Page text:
Purchased my first Rotary Encoders. faulty or not?

Hello:
I have purchased 10 rotary encoders on ebay.
20 steps per rotation. with detents. Includes tact switch function.
Three pins on one side, for the rotary encoder and Two pins on the other side, for the switch.

Lets focus on the three pins.
I assume the central pin has to be connected to GND.
And the other two pins are outputs A and B, right?
Okay, doing a continuity test with a multimeter, when I test continuity between A and middle(GND), I get no continuity (no beep), no matter how many times I rotate the knob. I only get a transient beep on each click.
Same goes between output B and GND.

I have tested several encoders of the pack, and it seems all are the same.
Are these faulty, or maybe I didn’t understand the theory of these devices?

The seller has no clue.

Nick Gammon (click !) (where are you ?) will help you out.

Thank you MAS. I am from Spain. I did read several articles similar to this one pointed by you. But I think these rotary encoders don't play with the standard rules. Or they are simply faulty. Because no matter in what position is the knob resting. there is never closed circuit between A and GND pins, nor between B and GND. In other words, A and B are both always in "open circuit" state. Only transiently, then the encoder rotates from one detent to the next, the multimeter briefly beeps, indicating contact. But then, it stays silent.

I have a few of such encoders over here, they are exactly like that, tested it an hour or so ago for you. The indents seem to be at an idle spot. The beeps you hear, are not in phase, but you'll have a hard time checking that this way. You have a period (where the indent is) where both contacts are open, and you need this third logic level for this. How else would you be able to find out which contact closed first or second, indicating the direction you are rotating ?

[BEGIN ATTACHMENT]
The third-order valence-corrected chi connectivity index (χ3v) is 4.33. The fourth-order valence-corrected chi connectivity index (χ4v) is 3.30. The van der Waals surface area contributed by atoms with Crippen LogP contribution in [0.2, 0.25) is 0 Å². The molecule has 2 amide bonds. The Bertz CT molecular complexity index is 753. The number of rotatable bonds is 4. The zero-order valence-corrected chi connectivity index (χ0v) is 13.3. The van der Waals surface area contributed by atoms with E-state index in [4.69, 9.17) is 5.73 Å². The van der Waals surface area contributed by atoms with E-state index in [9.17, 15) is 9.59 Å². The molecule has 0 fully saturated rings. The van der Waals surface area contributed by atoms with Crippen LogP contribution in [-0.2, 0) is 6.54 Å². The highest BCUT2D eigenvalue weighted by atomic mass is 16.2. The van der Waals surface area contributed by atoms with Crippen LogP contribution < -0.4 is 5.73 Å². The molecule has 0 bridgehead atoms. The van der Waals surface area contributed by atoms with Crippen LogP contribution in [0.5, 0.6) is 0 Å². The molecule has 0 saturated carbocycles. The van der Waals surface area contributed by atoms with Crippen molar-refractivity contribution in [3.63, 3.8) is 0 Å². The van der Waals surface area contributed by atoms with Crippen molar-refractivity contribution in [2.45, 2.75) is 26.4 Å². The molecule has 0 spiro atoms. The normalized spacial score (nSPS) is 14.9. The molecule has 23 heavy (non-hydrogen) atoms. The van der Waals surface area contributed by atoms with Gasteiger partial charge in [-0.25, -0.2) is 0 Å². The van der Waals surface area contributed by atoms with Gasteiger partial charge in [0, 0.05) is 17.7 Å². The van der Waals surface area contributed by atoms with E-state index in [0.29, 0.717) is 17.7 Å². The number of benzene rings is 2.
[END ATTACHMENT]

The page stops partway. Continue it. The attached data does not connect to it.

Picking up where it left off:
I just reconfirmed it. I have a knob fitted on the shaft, so i have a bit more control over the rotation (the larger the knob, the better you can control it). If i rotate right, the left pin immediately beeps at the beginning of the rotation. The right pin beeps at the end, just before the rotation stops at the next indent. Turning left reverses this of course.

yep, mines behave exactly as you describe. Using two multimeters: one between A and GND, and the other between B and GND. One channel beeps first, then the other channel joins, then the first channel mutes, then the second channel mutes. the sequence is reversed if the way of rotation is reversed. This means the detents are located at the AB=11 values (1 meaning open circuit, not GND). And the AB value changes 80 times per rotation.

makes sense. the encoders are not faulty then. the seller will be happy because I won't claim a refund. :) and I am happy too. :) Thanks man, you have saved me some time of trouble. :)

now my question is, are all rotary encoders like these? I thought there would be one detent each time AB changed.

I think most rotary encoders used for user-interface purposes like this use quadrature code like yours do. I have two different encoders that I got from SParkfun and Mouser and they work the same as yours.

taxi_driver: Okay, doing a continuity test with a multimeter, when I test continuity between A and middle(GND), I get no continuity (no beep), no matter how many times I rotate the knob. I only get a transient beep on each click. Same goes between output B and GND.

Yes, that's correct.